While all the world’s attention has been on the Target credit card breach, 2013 should be remembered instead for a different threat that emerged – namely the Cryptolocker virus. For those of you who hadn’t heard of it, when the Cryptolocker virus gets onto a PC it goes out and encrypts the data (both locally and on the network) and prevents you from accessing it. Once the data is encrypted, you have 72 hours to pay a fee to get the keys to unlock the data. After the 72 hours the keys are lost and the data is locked forever.
This type of virus – dubbed “ransomware” – is not really a new thing. What has made Cryptolocker much more of a threat is the fact that once your data is encrypted it can’t be unlocked; you must either pay the ransom to get data access back or you need to restore the files from backup. Earlier types of ransomware would encrypt the data, but the encryption algorithms were weak and the data could be easily recovered. With a much higher “success rate” of encrypting the data, the power of this virus cannot be overlooked.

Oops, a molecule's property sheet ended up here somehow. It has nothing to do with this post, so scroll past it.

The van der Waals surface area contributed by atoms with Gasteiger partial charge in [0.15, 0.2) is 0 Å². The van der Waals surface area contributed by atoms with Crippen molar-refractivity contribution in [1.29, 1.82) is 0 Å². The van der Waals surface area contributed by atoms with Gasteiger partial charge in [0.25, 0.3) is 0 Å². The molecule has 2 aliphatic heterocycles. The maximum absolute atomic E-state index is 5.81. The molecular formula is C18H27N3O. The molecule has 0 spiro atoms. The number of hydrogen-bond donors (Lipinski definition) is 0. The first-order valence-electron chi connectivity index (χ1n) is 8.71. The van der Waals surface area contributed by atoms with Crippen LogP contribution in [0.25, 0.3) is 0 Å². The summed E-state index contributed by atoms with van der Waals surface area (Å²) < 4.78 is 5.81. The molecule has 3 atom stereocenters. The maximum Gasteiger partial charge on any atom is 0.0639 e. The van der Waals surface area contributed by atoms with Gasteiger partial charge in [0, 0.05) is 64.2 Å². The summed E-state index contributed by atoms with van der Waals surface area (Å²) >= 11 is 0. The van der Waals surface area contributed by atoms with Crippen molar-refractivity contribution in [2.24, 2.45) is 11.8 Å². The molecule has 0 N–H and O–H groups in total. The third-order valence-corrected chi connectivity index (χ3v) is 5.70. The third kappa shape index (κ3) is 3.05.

When people have complained to me about the amount of viruses, malware and spam that are out there my explanation has always been the same – it’s a big business. While other viruses and spyware have been money makers, Cryptolocker has shown just how big the business can be. The creators of Cryptolocker used Bitcoin as their method of payment, primarily for the ability of the transactions to stay off the grid. The other challenge that it creates is the efforts to calculate just how much money these folks have taken in given that value of Bitcoin fluctuates on a daily basis. One set of researchers (see the story here) puts the ransom haul at $27,000,000 – let me say that number again, $27,000,000. Still think these viruses are just a nuisance?
I said at the start of this post that I feel that Cryptolocker is a much bigger deal than the Target breach. Here’s my rationale – if someone gets your credit card and makes unauthorized charges, then the credit card can (and is legally bound to) wipe these charges off. But Crytolocker begs the question – what’s your data worth? If you get infected and your data wasn’t backed up, it’s gone unless you pay for it. How do you place a value on that?